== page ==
Unauthorised Access
Data Loss
Data Your data is your own. Protecting it from loss, corruption and unauthorised access requires effort and by default your data is only as secure as the device it is stored on. This section deals with protecting your offline data. For information on protecting your data on the Internet, please refer to the sections on Email, Online Conversations, Access to the Web Unauthorised Access
Data Loss
Email To send or not to send - that is the question! And it is not a rhetorical one: email is an all consuming part of our digital lives, but it is also very ancient, and in the years its 30-year-old design hasn't improved much in terms of security.

Email is basically made of two parts: the "body", with the content of the message, and the "header", with information on the author of the email, the person it has been sent to, the time when it was sent, etc. All this information, called metadata, can be gathered from email records and turned into a pattern, as can be seen on the Immersion project from MIT. The content of the messages, on the other hand, can be protected, and the various questions you may have about how to secure your email are answered in this section.

Other good introductory guides to email security include the Introduction to email safety from Floss Manuals and the multi-lingual secure communications chapter of the Security in a box project.
Profiling your identity and actions
FAQ This is an introductory guide for those looking for an answer to their digital security concerns. It assumes common threat scenarios and asks a series of iterative questions to direct you to a solution, whether that's a tool, a technique or a link to one of the excellent resources listed herein. Treat every recommendation as one piece of the security puzzle you need to solve.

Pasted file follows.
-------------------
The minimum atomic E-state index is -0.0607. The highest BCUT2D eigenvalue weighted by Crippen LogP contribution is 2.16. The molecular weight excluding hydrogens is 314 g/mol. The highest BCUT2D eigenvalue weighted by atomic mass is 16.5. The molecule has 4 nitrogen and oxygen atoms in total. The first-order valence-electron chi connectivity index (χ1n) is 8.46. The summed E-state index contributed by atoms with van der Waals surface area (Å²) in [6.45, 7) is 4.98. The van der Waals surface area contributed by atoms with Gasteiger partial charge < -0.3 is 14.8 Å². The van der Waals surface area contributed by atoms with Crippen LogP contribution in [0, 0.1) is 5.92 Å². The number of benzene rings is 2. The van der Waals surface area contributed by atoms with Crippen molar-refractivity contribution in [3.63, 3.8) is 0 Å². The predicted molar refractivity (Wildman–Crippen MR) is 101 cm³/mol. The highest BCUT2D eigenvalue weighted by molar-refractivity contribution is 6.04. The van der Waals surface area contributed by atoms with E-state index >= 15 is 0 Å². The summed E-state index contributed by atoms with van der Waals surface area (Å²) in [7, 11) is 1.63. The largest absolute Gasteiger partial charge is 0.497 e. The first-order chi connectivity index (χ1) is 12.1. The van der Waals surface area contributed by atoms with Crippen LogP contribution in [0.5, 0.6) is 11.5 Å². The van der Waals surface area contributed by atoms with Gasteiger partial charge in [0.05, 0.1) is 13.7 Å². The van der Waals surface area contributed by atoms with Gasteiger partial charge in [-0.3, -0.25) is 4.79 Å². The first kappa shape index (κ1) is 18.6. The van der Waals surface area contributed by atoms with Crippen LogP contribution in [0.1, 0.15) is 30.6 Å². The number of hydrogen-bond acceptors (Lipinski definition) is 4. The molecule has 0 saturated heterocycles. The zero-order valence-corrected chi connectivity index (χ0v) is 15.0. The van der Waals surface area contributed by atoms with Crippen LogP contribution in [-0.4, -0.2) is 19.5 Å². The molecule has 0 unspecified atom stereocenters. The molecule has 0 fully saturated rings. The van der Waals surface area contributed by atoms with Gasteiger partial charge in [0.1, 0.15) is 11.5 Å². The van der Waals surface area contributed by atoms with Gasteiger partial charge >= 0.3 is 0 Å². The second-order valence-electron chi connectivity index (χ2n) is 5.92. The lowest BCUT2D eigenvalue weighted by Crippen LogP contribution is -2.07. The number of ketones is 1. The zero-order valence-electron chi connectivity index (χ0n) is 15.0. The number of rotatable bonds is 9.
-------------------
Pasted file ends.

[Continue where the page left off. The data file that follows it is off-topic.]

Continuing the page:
Guides and reference manuals

Software and services index


If you have a suggestion for a threat scenario or new resource to link to, a recommendation or simply want to help or find something out, please write https://encrypt.to/info@equalit.ie
Find a reliable hosting provider If you are setting up your own website for the first time, or want to find a more secure solution for the website you already have, you will have to look into the complicated market of hosting providers, where making the right choice can be hard. To understand what you need to look for, consider the following points:
  • Larger companies will be more reliant on existing control panels and automated processes to solve your problems and less willing to go out of their way specifically for you. On the other hand, their infrastructure could be better suited to mitigate an attack
  • Research company reviews from past customers
  • Read the terms of service, in particular their mitigation options during an attack
  • Look for details on their data centre location, internal systems security, client privacy, customer support agreements

In any case, keep your own backup of the site and make sure you are in control of the DNS records so as to switch providers when necessary. A more detailed guide is available for those considering their hosting options.

Commercial Hosting

  • Amazon EC2 - huge amount of features and resources, a bit overwhelming for non-technical users at first
  • Dreamhost - Many hosting options with a control panel, DNS registration included
  • WpEngine - popular option for Wordpress site hosting

Non-commercial Hosting

Unauthorised Access
Solution My Website
Google mail Google Mail hardly requires an introduction. It is a free service and incredibly prevalent on the Internet. There are many options to improve your account's security, such as 2-step authentication and other account security options. If correctly configured, these will provide a good level of protection. Consider that Google is a US registered company and has hundreds of millions of users. Surveillance Service To find a reliable email provider